Displacement of the cerebellar tonsils in Chiari type I malformation (CMI) can affect functions controlled by the cerebellum and brainstem. While playing an integral role in the control of movement, the cerebellum also has widespread cortical connections, influencing a range of cognitive process. A systematic literature review was conducted to examine the relationship between cognition and CMI, assessing evidence for general or domain-specific cognitive change. The search protocol examined the AMED, CINAHL, Cochrane Library, EMBASE, MEDLINE, PsycINFO, and Scopus databases. Articles meeting the following criteria were included in this review (i) examined children or adults with a clinically defined diagnosis of CMI, (ii) assessed cognitive function with a prospective examination, (iii) included at least one standardized instrument designed to measure general or specific domains of cognitive function, and (iv) were published in English in a peer-reviewed journal. Twelve articles were identified, including 783 cases aged 3 months to 64 years. General cognition, processing speed, and learning and memory appeared less affected, while language deficits appeared to diminish with age. Executive dysfunction was the most commonly reported cognitive impairment, while attention and working memory, and visuospatial and perceptual skills also appeared vulnerable. Numerous methodological limitations were identified that should be considered in interpreting the impact of CMI and planning future investigations. Overall, there is currently insufficient evidence to describe a valid and reliable profile of cognitive impairment in CMI. Further research is required to confirm these preliminary psychometric results and integrate them with pathophysiological models
Neuropsychology Review – Springer Journals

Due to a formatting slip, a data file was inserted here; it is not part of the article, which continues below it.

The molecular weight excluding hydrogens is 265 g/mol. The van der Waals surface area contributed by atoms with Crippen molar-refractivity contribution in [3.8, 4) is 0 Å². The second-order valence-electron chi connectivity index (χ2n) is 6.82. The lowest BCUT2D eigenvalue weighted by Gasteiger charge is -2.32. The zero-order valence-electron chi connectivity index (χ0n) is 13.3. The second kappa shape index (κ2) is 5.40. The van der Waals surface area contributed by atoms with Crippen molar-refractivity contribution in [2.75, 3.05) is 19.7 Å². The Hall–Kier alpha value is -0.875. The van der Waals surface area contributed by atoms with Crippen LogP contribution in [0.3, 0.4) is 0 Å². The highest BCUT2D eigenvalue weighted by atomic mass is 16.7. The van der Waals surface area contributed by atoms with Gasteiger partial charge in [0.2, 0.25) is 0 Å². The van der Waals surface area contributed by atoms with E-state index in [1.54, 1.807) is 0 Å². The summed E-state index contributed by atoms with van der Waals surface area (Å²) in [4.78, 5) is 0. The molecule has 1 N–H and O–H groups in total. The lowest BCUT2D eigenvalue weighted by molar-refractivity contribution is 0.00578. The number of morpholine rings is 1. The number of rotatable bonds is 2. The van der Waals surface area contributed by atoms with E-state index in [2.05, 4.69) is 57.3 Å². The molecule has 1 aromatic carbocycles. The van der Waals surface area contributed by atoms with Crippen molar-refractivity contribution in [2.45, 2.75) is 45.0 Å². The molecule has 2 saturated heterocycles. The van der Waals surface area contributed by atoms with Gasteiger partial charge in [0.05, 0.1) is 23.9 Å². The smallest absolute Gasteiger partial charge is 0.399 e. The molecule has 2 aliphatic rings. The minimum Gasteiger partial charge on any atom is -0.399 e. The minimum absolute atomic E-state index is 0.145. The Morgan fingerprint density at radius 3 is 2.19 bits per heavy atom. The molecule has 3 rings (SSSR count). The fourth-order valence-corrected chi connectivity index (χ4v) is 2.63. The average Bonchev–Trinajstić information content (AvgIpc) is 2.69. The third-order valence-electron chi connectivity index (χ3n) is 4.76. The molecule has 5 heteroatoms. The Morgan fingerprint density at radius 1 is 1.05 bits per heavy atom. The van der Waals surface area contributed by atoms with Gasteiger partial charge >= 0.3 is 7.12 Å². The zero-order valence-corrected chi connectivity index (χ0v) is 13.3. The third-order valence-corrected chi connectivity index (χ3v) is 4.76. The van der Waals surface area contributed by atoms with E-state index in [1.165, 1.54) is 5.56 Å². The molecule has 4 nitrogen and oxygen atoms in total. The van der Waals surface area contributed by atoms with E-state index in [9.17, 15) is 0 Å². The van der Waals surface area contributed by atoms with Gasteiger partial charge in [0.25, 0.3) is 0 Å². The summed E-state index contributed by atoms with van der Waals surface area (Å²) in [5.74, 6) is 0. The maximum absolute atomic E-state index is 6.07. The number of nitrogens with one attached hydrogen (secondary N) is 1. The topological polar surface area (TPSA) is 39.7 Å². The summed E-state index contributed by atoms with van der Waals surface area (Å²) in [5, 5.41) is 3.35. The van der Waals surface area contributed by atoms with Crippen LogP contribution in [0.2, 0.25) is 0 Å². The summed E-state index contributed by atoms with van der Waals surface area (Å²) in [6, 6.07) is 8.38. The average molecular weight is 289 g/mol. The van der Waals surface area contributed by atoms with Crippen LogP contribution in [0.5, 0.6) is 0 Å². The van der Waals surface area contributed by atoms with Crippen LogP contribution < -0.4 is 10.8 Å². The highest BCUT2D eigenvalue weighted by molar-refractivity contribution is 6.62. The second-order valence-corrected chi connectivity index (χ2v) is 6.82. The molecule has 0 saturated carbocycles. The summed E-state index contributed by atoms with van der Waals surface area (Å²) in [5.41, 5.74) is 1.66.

Published: Feb 21, 2018
It’s your single place to instantly
discover and read the research
that matters to you.
Enjoy affordable access to
over 18 million articles from more than
15,000 peer-reviewed journals.
All for just $49/month
Query the DeepDyve database, plus search all of PubMed and Google Scholar seamlessly
Save any article or search result from DeepDyve, PubMed, and Google Scholar... all in one place.
Get unlimited, online access to over 18 million full-text articles from more than 15,000 scientific journals.
Read from thousands of the leading scholarly journals from SpringerNature, Elsevier, Wiley-Blackwell, Oxford University Press and more.
All the latest content is available, no embargo periods.
“Hi guys, I cannot tell you how much I love this resource. Incredible. I really believe you've hit the nail on the head with this site in regards to solving the research-purchase issue.”Daniel C.
“Whoa! It’s like Spotify but for academic articles.”@Phil_Robichaud
“I must say, @deepdyve is a fabulous solution to the independent researcher's problem of #access to #information.”@deepthiw
“My last article couldn't be possible without the platform @deepdyve that makes journal papers cheaper.”@JoseServera